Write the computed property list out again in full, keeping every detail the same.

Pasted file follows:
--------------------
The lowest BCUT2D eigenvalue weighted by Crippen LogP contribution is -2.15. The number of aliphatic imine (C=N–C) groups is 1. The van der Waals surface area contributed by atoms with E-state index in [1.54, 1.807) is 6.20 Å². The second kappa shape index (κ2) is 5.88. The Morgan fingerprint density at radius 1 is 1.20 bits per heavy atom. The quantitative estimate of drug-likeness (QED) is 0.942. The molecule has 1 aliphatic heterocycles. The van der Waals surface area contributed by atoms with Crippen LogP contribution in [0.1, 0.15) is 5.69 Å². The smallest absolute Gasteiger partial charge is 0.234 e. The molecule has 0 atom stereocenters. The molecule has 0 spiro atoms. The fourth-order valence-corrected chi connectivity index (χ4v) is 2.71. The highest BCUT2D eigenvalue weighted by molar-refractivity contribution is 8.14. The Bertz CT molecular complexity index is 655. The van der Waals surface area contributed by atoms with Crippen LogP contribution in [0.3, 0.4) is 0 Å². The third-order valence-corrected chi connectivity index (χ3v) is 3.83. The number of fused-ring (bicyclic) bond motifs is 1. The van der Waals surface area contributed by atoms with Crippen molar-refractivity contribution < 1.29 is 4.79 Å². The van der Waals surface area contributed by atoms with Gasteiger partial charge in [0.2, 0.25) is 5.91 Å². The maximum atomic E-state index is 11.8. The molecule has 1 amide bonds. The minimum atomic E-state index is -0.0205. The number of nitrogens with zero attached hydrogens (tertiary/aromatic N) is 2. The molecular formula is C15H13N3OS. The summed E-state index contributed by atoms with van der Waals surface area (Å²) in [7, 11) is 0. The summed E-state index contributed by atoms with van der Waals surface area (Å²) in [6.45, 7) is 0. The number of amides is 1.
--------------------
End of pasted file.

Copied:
The lowest BCUT2D eigenvalue weighted by Crippen LogP contribution is -2.15. The number of aliphatic imine (C=N–C) groups is 1. The van der Waals surface area contributed by atoms with E-state index in [1.54, 1.807) is 6.20 Å². The second kappa shape index (κ2) is 5.88. The Morgan fingerprint density at radius 1 is 1.20 bits per heavy atom. The quantitative estimate of drug-likeness (QED) is 0.942. The molecule has 1 aliphatic heterocycles. The van der Waals surface area contributed by atoms with Crippen LogP contribution in [0.1, 0.15) is 5.69 Å². The smallest absolute Gasteiger partial charge is 0.234 e. The molecule has 0 atom stereocenters. The molecule has 0 spiro atoms. The fourth-order valence-corrected chi connectivity index (χ4v) is 2.71. The highest BCUT2D eigenvalue weighted by molar-refractivity contribution is 8.14. The Bertz CT molecular complexity index is 655. The van der Waals surface area contributed by atoms with Crippen LogP contribution in [0.3, 0.4) is 0 Å². The third-order valence-corrected chi connectivity index (χ3v) is 3.83. The number of fused-ring (bicyclic) bond motifs is 1. The van der Waals surface area contributed by atoms with Crippen molar-refractivity contribution < 1.29 is 4.79 Å². The van der Waals surface area contributed by atoms with Gasteiger partial charge in [0.2, 0.25) is 5.91 Å². The maximum atomic E-state index is 11.8. The molecule has 1 amide bonds. The minimum atomic E-state index is -0.0205. The number of nitrogens with zero attached hydrogens (tertiary/aromatic N) is 2. The molecular formula is C15H13N3OS. The summed E-state index contributed by atoms with van der Waals surface area (Å²) in [7, 11) is 0. The summed E-state index contributed by atoms with van der Waals surface area (Å²) in [6.45, 7) is 0. The number of amides is 1.